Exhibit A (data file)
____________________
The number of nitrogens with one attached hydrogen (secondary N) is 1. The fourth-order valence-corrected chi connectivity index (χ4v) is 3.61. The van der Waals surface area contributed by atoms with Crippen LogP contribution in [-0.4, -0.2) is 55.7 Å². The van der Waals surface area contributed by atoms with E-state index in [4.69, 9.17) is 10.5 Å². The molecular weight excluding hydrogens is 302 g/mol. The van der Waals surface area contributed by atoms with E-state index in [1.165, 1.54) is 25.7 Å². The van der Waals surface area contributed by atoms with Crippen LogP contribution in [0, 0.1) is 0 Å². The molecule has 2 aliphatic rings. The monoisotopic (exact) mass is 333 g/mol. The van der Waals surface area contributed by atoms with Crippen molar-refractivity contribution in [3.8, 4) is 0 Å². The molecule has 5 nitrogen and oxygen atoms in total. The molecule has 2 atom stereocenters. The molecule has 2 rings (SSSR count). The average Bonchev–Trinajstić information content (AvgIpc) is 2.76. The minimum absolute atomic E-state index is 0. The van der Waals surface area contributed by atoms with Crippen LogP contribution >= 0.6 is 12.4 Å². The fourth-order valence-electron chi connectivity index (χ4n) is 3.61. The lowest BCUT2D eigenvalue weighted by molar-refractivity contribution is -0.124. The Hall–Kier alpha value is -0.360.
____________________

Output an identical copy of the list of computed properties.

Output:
The number of nitrogens with one attached hydrogen (secondary N) is 1. The fourth-order valence-corrected chi connectivity index (χ4v) is 3.61. The van der Waals surface area contributed by atoms with Crippen LogP contribution in [-0.4, -0.2) is 55.7 Å². The van der Waals surface area contributed by atoms with E-state index in [4.69, 9.17) is 10.5 Å². The molecular weight excluding hydrogens is 302 g/mol. The van der Waals surface area contributed by atoms with E-state index in [1.165, 1.54) is 25.7 Å². The van der Waals surface area contributed by atoms with Crippen LogP contribution in [0, 0.1) is 0 Å². The molecule has 2 aliphatic rings. The monoisotopic (exact) mass is 333 g/mol. The van der Waals surface area contributed by atoms with Crippen molar-refractivity contribution in [3.8, 4) is 0 Å². The molecule has 5 nitrogen and oxygen atoms in total. The molecule has 2 atom stereocenters. The molecule has 2 rings (SSSR count). The average Bonchev–Trinajstić information content (AvgIpc) is 2.76. The minimum absolute atomic E-state index is 0. The van der Waals surface area contributed by atoms with Crippen LogP contribution >= 0.6 is 12.4 Å². The fourth-order valence-electron chi connectivity index (χ4n) is 3.61. The lowest BCUT2D eigenvalue weighted by molar-refractivity contribution is -0.124. The Hall–Kier alpha value is -0.360.